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Like most people, I love movies. I have wonderful memories of seeing certain movies with my friends and family (“101 Dalmatians” for my first experience), and there are movies I’ll never get sick of (“Titanic,” for example). As Editor-in-Chief of DatingAdvice.com, online dating is also a big part of my life. Online dating is a big part of a lot of people’s lives as well, as 49 million have tried it.
Combining my knowledge of movies and online dating, today I’m bringing you nine films — from rom-coms to thrillers to documentaries — that showcase both the good and bad of online dating, and that can teach us a thing or two about finding love on the web.
This is the quintessential online dating movie, and I remember going to see it with my dad and sister when I was a kid. Released in 1998, “You’ve Got Mail” is set in New York City during the days of AOL (oh, that dial-up tone). Kathleen (played by ‘90s darling Meg Ryan) and Joe (played by everyone’s favorite dad Tom Hanks) meet in an over-30 chat room and set some rules when they start messaging: they won’t reveal their real names (just Shopgirl and NY152) or anything about their jobs, hobbies, friends, or family.
What they don’t know is Joe’s new bookstore franchise, Fox Books, is ruining business at Kathleen’s local bookstore, the Shop Around the Corner. It’s the classic tale of opposites attract and secret identities. It’s been over 20 years, so I think it’s OK to spoil the ending of this movie for those who haven’t seen it: Joe and Kathleen realize their feelings for each other, and the final scene shows them arranging a meeting with their online love interest at the park. Once they discover their identities, she says, “I wanted it to be you. I wanted it to be you so badly.” They kiss and live happily ever after with their giant laptops.
Lesson: Be upfront about who you are and what you want. There’s no point in getting to know someone online and then starting to feel something for them if you’re not going to be completely honest from the get-go.
“Must Love Dogs” is one of those comfort movies that I’ll watch with my mom and sister on rainy days, and it explores what online dating can be like for divorcees. It came out in 2005 and stars Diane Keaton as Sarah Nolan and John Cusack as Jake Anderson.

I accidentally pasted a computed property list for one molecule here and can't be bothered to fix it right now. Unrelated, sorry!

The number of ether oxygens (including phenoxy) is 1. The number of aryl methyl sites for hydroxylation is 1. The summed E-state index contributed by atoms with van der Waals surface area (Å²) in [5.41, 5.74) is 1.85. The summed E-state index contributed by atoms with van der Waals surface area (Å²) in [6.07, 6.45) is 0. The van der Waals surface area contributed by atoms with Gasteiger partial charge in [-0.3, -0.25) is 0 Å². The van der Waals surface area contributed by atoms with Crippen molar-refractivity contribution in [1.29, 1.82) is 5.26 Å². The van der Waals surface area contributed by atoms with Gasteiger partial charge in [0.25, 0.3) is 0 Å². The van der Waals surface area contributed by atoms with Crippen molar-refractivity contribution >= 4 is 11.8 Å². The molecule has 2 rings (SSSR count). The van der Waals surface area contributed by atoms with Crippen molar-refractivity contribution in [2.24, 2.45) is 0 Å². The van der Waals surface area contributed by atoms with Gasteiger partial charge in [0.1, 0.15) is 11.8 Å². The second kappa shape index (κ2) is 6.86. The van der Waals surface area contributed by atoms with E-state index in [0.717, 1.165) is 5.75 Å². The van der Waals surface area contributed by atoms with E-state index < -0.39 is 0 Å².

They’re both recently divorced, and their friends and family are eager to help them find someone new. Sarah’s sister is so eager that she creates a profile on a dating site without Sarah knowing, using her high school graduation photo as her main profile pic (she’s now 40), calling her voluptuous (she’s not), and telling potential matches that they must love dogs (an extra point for having the name of the movie said in the movie). Sarah decides to give into her sister and try online dating — going on a ton of awful first dates, including an accidental one with her own father.
Meanwhile, Jake’s friend shows him a printout of Sarah’s profile and tells him he’s already set up a date for the next day at the dog park. Sarah brings her brother’s dog, Mother Teresa, who she’s dog-sitting, and Jake brings his friend’s dog. They have some cute love/hate banter about Sarah’s profile where she indicates the man must love dogs, not must own a dog. There are some misunderstandings along the way, but it all ends well — with Sarah swimming across a lake to profess her feelings for Jake.
Lesson: Go ahead and create a dating profile on your own before your well-meaning, but nosy, sister does.
Not only is this a great mother-daughter movie, but it’s also a great online dating movie — because it shows the chaos that can ensue if someone else tries to take control of your love life. “Because I Said So” delves into the relationship between Milly (Mandy Moore) and Daphne, her mother (Diane Keaton).